tree hugger

Pecan Tree in Austin, Texas
Pecans in Austin, Texas

Trees are sanctuaries. Whoever knows how to speak to them, whoever knows how to listen to them, can learn the truth. They do not preach learning and precepts, they preach undeterred by particulars, the ancient law of life.
- Hermann Hesse, from ‘Wandering’

When I was still a child, my maternal grandfather gave me the biggest gift anyone has ever bestowed upon me. He taught me how to love trees. I learned how to respect and appreciate these perennial woody plants through his lessons and his stories, most often as we walked close to the very trees he loved so much. He explained how they provided shade, food, shelter and oxygen to both animals and humans alike, as well as great beauty for anyone who cared to notice. I was also taught that trees served as a very popular building material. Life is rarely without its ironies. He had spent his career as a consultant to lumber mills all over the world, assisting them in achieving maximum yield from their harvested wood. He left out any references to the ancient symbolic use of trees in spirituality and mythology, I suppose figuring that such concepts were beyond the grasp of a six year old girl. As I have grown to be an adult and my relationship with trees has evolved to become more complex, trees are now my grounding, my deity, my unofficial religion and my place of worship. What brought such richness and meaning to Grandpa L. has, in turn, given me the same.

Therefore, it has always seemed nothing short of a miracle for me to see exotic food actually growing on trees....lemons in San Francisco, papayas in Bali, coconuts in Mexico. Such sights always fill me with giddiness and childlike glee.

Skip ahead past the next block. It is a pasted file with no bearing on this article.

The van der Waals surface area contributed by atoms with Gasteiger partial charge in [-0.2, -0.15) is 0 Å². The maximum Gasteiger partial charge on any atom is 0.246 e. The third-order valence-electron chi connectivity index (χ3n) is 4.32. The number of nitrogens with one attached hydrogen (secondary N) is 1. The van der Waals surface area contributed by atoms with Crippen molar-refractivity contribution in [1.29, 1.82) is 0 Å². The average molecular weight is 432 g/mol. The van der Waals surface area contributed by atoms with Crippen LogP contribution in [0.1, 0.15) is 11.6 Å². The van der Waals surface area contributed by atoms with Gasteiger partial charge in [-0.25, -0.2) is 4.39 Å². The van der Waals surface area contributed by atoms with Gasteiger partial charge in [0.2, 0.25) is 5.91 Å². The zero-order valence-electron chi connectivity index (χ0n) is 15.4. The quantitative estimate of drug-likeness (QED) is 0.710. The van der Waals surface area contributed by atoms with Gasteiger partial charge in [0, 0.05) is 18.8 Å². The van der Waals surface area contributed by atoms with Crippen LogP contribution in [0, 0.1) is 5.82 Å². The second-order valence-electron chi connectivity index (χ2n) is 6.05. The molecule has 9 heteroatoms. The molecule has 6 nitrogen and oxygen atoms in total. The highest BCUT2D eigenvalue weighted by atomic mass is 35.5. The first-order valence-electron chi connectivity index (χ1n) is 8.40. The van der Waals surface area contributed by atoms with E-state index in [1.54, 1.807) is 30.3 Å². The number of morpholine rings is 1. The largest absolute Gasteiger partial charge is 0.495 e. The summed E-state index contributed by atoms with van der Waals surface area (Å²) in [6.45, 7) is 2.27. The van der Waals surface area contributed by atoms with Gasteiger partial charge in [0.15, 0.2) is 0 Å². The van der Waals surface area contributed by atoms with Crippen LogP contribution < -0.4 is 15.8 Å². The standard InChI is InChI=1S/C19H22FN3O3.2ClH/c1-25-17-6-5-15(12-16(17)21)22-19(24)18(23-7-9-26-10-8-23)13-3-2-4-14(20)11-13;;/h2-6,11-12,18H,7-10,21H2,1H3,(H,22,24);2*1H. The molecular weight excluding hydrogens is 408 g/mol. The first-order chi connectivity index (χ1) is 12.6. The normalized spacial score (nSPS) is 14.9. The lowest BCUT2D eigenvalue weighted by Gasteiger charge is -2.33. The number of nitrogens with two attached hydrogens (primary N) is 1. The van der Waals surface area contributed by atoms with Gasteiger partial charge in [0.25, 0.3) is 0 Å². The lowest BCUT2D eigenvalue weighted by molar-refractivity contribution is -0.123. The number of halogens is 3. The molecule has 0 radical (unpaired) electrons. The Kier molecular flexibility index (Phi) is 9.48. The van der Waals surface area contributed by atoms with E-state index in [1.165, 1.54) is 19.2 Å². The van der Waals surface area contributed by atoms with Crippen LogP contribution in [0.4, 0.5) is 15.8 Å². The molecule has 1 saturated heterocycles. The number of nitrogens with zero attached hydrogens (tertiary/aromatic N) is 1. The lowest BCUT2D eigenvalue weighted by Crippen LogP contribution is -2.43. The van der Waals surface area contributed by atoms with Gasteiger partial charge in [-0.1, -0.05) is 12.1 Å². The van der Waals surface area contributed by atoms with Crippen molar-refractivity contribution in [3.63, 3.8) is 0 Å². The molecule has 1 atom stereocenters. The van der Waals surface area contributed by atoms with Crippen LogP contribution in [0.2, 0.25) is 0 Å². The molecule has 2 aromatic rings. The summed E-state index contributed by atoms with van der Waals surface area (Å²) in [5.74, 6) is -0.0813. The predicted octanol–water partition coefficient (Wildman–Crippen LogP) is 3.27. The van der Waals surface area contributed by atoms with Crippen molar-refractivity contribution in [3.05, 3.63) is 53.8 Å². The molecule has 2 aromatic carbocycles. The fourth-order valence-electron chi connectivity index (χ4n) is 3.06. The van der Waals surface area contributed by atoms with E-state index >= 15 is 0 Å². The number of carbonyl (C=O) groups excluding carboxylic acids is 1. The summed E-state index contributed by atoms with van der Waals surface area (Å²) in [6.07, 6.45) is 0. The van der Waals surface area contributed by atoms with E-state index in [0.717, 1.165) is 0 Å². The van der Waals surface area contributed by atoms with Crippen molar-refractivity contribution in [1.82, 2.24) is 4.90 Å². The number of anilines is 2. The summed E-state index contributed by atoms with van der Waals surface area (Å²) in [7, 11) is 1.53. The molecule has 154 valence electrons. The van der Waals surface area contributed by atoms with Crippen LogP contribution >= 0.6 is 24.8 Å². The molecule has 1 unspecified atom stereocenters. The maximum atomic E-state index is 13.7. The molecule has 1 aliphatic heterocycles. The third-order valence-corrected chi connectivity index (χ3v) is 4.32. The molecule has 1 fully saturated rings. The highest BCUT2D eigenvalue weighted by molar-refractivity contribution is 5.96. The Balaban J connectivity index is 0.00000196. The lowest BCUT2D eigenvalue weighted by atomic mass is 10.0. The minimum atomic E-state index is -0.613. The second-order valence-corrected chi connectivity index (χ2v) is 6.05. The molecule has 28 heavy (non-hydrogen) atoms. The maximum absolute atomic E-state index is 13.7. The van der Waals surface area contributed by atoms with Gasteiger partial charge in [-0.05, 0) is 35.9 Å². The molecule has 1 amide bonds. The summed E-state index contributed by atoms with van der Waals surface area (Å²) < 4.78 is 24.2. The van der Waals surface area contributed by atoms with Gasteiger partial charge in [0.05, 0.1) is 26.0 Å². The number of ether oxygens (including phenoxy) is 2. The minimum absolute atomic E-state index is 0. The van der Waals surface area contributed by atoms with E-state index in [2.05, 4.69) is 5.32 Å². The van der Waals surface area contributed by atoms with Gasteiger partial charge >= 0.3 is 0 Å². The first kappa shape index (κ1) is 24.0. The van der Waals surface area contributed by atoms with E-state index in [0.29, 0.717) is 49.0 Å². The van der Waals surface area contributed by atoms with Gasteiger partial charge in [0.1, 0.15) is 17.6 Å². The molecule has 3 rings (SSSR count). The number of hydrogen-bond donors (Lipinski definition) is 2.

The grand, sweeping canopy of green that is the tree in Kenneth's backyard in Austin, Texas not only provides shade and inviting habitat for birds and squirrels....it actually grows real, live pecans (see above photos)....with shells thin enough to crack open with the light lean of my heel against the wooden back porch, revealing their soft, fresh nutty flesh which can, in turn, be used to create....

Diane Thompson's Pecan and Arugula Pesto

Pecan & Arugula Pesto

With its bright green colour and peppery flavour, this quick pesto is a great addition to pasta, salad dressing, pizza, bruscetta or sandwiches.

2 1/2 cups coarsely chopped fresh arugula
1/2 cup toasted pecan pieces
1/2 cup grated parmesan cheese
1 garlic clove, finely minced
1/4 cup lemon juice
1/4 tsp salt
6 tbsp extra virgin olive oil

Place all ingredients in a food processor except for the olive oil and puree until smooth. With the food processor still running, slowly drizzle in olive oil until pesto thickens. Yields 2 cups of pesto, which can be stored in the fridge in a sealed container.

A few more tree quotes.....

A tree is known by its fruit; a man by his deeds. A good deed is never lost; he who sows courtesy reaps friendship, and he who plants kindness gathers love.
- Basil

God is the experience of looking at a tree and saying, "Ah!"
- Joseph Campbell

And see the peaceful trees extend their myriad leaves in leisured dance—
they bear the weight of sky and cloud upon the fountain of their veins.
- Kathleen Raine, from ‘Envoi’

Suburbia is where the developer bulldozes out the trees,
then names the streets after them.
- Bill Vaughan

Knowing trees, I understand the meaning of patience.
Knowing grass, I can appreciate persistence.
- Hal Borland, from ‘Countryman: A Summary of Belief’

For in the true nature of things, if we rightly consider,
every green tree is far more glorious
than if it were made of gold and silver.
- Martin Luther

A tree never hits an automobile except in self-defense.
- Author Unknown

1 comment:

vegetablej said...

What a moving post and what a wonderful gift from your grandfather.

I love your quotations; the one about suburbia and street names is so so true.

And as soon as I can get my hands on something resembling arugula and pecans I plan to try that very yummy looking pesto. I wonder if rocket might work?

Whoops, just googled arugula and found that it and rocket are the same thing. :)